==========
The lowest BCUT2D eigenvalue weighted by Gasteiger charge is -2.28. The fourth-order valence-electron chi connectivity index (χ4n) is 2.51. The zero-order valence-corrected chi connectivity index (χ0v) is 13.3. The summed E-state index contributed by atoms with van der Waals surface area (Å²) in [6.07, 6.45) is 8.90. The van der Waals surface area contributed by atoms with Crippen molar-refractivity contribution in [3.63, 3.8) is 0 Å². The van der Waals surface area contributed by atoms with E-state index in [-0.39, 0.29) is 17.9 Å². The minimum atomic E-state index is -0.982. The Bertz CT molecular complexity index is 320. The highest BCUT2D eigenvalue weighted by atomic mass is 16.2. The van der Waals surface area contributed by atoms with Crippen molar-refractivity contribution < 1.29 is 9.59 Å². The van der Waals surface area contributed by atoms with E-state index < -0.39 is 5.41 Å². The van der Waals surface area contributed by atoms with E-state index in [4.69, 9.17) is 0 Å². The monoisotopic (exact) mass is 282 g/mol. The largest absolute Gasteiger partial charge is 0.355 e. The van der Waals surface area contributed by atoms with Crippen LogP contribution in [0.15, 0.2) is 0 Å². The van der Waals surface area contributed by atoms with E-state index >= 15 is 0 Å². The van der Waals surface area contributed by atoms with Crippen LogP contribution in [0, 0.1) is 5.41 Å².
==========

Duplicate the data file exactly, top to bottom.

The lowest BCUT2D eigenvalue weighted by Gasteiger charge is -2.28. The fourth-order valence-electron chi connectivity index (χ4n) is 2.51. The zero-order valence-corrected chi connectivity index (χ0v) is 13.3. The summed E-state index contributed by atoms with van der Waals surface area (Å²) in [6.07, 6.45) is 8.90. The van der Waals surface area contributed by atoms with Crippen molar-refractivity contribution in [3.63, 3.8) is 0 Å². The van der Waals surface area contributed by atoms with E-state index in [-0.39, 0.29) is 17.9 Å². The minimum atomic E-state index is -0.982. The Bertz CT molecular complexity index is 320. The highest BCUT2D eigenvalue weighted by atomic mass is 16.2. The van der Waals surface area contributed by atoms with Crippen molar-refractivity contribution < 1.29 is 9.59 Å². The van der Waals surface area contributed by atoms with E-state index < -0.39 is 5.41 Å². The van der Waals surface area contributed by atoms with E-state index in [4.69, 9.17) is 0 Å². The monoisotopic (exact) mass is 282 g/mol. The largest absolute Gasteiger partial charge is 0.355 e. The van der Waals surface area contributed by atoms with Crippen LogP contribution in [0.15, 0.2) is 0 Å². The van der Waals surface area contributed by atoms with E-state index >= 15 is 0 Å². The van der Waals surface area contributed by atoms with Crippen LogP contribution in [0, 0.1) is 5.41 Å².